Sunday, September 28, 2008

Restoration of Voting Rights

Our fledgling chapter of the American Civil Liberties Union at the W&M School of Law has undertaken a project to restore voting rights to disenfranchised felons. I had planned on writing a lengthy post on this because of my involvement in it, but a fellow law student has already done a spectacular job. Please, please read this post to find out more.

Here's a brief summary. After the 15th Amendment was passed, giving blacks the constitutional right to vote, Southern states enacted Jim Crow laws, designed to keep blacks from actually voting. One of the few ways that states found they could legally keep blacks from voting was if they enacted felon disenfranchisement laws. These laws say that after a felon has served his time in prison, he still cannot vote. Although African-Americans represent only about 12.5% of America's population, they make up about 48.5% of its prison population. So, felon disenfranchisement laws, which are at best arguably constitutional, have proved an effective method of suppressing the black vote.

Today in Virginia, which is one of just two states (Kentucky is the other) that disenfranchises almost all felons for life, there are more than 377,000 disenfranchised felons. Of these, more than 208,000 are African-American. This is an abomination. Virginia's laws must be changed.

Our project aims to help disenfranchised voters get their rights restored. This is a two-fold process. First, we're going to do what we can to help people under the current Virginia laws, which allow most disenfranchised voters to petition the governor. Second, we advocate passage of legislation that will bring Virginia into line with the 48 states that do not disenfranchise felons for life. Our hope is that Virginia will follow the lead of Florida, which has recently made huge strides in restoring voting rights.

Ideally, all citizens will get their voting rights restored upon finishing their prison sentences. Until that day comes, there is much work for us to do.

UPDATE: The Richmond Times-Dispatch published this article about felony disenfranchisement today, noting Virginia's progress under its last two Democratic governors. The story also mentions one unfortunate but true statistic: according to the Sentencing Project, roughly 5 million voters nationwide will not be able to vote in this year's presidential election, because of felony disenfranchisement laws.

Saturday, September 27, 2008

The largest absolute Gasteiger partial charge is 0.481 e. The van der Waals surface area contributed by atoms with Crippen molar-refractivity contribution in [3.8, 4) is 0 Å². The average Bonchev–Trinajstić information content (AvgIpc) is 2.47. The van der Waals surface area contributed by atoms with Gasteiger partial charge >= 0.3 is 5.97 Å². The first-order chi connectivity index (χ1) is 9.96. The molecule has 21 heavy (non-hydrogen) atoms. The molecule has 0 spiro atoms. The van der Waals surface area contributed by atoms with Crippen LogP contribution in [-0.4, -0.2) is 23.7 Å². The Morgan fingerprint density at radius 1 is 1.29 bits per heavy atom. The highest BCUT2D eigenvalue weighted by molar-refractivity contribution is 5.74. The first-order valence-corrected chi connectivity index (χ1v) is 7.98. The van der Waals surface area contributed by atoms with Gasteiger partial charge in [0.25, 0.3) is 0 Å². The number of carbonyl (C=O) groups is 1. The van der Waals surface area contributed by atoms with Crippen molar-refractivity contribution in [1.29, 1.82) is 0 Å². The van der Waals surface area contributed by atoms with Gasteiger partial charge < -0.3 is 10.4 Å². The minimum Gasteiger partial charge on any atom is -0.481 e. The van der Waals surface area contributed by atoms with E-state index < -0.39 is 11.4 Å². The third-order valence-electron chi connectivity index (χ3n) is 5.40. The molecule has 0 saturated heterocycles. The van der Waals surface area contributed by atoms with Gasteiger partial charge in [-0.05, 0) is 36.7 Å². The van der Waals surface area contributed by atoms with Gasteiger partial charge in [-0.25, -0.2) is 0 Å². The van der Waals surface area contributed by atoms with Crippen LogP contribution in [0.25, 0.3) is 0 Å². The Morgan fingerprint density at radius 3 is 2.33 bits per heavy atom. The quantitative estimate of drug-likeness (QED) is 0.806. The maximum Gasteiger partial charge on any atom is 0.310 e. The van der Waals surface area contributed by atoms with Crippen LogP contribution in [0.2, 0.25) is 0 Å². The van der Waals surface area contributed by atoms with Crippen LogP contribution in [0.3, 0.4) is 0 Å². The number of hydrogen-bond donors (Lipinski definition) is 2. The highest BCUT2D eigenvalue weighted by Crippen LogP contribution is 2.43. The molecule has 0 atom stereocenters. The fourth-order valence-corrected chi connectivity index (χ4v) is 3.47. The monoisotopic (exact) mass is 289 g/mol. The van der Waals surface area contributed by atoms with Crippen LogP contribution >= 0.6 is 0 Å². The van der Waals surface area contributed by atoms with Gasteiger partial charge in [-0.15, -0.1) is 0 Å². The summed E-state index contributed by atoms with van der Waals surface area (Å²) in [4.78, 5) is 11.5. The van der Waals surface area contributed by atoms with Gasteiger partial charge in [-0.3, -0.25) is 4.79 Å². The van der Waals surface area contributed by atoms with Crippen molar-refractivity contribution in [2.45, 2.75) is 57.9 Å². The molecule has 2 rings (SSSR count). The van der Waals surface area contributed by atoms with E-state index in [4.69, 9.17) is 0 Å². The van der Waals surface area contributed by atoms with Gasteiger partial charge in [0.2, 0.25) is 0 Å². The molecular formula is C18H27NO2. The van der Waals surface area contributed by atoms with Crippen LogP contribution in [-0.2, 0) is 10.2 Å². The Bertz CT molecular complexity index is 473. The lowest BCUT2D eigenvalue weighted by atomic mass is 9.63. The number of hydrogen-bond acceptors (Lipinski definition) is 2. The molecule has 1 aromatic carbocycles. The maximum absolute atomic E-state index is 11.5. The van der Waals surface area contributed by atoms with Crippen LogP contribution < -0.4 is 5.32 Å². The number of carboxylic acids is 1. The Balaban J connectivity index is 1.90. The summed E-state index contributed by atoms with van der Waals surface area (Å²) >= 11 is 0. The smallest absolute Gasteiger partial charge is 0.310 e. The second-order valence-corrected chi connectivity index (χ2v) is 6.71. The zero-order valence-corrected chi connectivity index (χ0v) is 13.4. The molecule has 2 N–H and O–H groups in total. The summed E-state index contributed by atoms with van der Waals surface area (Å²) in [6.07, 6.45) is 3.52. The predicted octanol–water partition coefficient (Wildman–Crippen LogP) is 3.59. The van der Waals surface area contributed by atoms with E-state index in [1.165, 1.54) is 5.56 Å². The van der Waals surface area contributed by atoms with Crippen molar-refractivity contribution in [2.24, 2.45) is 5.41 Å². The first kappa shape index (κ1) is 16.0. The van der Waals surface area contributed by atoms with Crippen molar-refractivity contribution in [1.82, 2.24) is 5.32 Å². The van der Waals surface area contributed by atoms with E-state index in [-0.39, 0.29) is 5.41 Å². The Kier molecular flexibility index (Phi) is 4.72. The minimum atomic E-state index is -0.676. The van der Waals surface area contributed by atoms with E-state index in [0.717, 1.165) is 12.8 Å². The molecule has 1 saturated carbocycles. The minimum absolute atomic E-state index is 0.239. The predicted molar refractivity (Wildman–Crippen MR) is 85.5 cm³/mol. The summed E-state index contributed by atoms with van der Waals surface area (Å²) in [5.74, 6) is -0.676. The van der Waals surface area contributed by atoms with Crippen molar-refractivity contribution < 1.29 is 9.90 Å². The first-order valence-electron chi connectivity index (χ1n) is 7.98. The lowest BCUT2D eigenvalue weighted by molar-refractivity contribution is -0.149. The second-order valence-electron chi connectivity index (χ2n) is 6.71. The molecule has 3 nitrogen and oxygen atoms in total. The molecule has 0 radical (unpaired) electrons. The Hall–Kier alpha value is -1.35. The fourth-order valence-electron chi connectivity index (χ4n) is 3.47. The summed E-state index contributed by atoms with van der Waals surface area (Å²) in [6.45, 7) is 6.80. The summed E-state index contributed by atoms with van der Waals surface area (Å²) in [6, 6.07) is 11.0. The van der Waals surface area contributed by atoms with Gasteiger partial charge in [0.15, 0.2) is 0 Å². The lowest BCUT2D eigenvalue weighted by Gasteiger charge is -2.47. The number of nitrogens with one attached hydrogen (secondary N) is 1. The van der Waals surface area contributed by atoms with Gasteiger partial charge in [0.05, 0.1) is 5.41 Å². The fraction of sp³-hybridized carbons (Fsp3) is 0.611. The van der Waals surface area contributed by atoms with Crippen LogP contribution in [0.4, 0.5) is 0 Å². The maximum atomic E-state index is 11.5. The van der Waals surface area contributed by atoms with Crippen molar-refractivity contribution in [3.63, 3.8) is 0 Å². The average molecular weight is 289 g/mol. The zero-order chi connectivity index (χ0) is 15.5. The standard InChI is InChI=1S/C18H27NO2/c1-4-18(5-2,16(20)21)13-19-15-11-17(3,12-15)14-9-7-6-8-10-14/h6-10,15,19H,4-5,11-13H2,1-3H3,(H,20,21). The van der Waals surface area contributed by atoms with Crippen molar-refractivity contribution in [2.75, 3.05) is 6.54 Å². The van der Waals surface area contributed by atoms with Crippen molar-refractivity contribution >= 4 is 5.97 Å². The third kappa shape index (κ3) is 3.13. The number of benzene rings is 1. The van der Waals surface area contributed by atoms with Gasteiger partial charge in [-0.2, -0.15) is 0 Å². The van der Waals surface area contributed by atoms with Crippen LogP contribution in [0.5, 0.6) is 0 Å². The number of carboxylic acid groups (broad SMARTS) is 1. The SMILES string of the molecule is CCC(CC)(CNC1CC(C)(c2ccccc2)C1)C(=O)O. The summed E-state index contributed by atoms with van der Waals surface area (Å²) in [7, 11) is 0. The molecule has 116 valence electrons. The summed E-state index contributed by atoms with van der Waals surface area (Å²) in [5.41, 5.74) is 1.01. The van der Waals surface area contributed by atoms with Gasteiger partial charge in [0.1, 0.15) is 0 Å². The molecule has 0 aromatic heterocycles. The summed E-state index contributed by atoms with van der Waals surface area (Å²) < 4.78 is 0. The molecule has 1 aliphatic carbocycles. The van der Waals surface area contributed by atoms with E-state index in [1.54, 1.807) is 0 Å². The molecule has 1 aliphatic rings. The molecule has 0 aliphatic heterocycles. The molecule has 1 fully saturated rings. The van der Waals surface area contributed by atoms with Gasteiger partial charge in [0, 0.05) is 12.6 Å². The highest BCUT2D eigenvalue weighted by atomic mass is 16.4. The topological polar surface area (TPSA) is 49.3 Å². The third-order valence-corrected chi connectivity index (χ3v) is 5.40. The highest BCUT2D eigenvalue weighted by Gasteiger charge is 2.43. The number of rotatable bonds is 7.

Fighting over narratives

Yes, I watched the debate, though like most American voters, I watched it knowing that hardly anything could be said that would change my mind. I have supported Barack Obama's candidacy since February 2007, at the very latest, and following his speech at the 2004 Democratic National Convention, at the earliest. Barring some Nixonian sweat-fest, an Al Gore sigh or an intellectual perambulation of Kerry-esque proportions, I was not going to be disappointed in Obama's performance last night. And even if I had been — even if I thought he had lost (which I don't) — I'm still going to vote for him.

So it's with some interest that I read this story, which describes the battle for the narrative. That is, which campaign can say more persuasively that its candidate won, why, and how the "why" fits into a compelling story. John McCain is a maverick. Barack Obama is a change agent. John McCain has the experience to get the job done. Barack Obama has the superior intellect and judgment, and won't invade countries whimsically by letting his emotions get the best of him.

As the NY Times article above details, the Obama campaign is fighting to portray McCain as out of touch with working Americans, saying he talked for 45 minutes and didn't mention "the middle class" once. Meanwhile, the McCain campaign is working to portray Obama as lacking fight, saying he spoke for 45 minutes and didn't once mention "victory" in Iraq.

Republicans are betting on this narrative: that Americans will believe that Obama is a sissy; that he doesn't care whether we win or lose the war, that so long as we pull out of Iraq immediately, the world will be better off; that Obama would rather talk to our enemies than fight them, and that this runs counter to the strength Americans demand of their leader.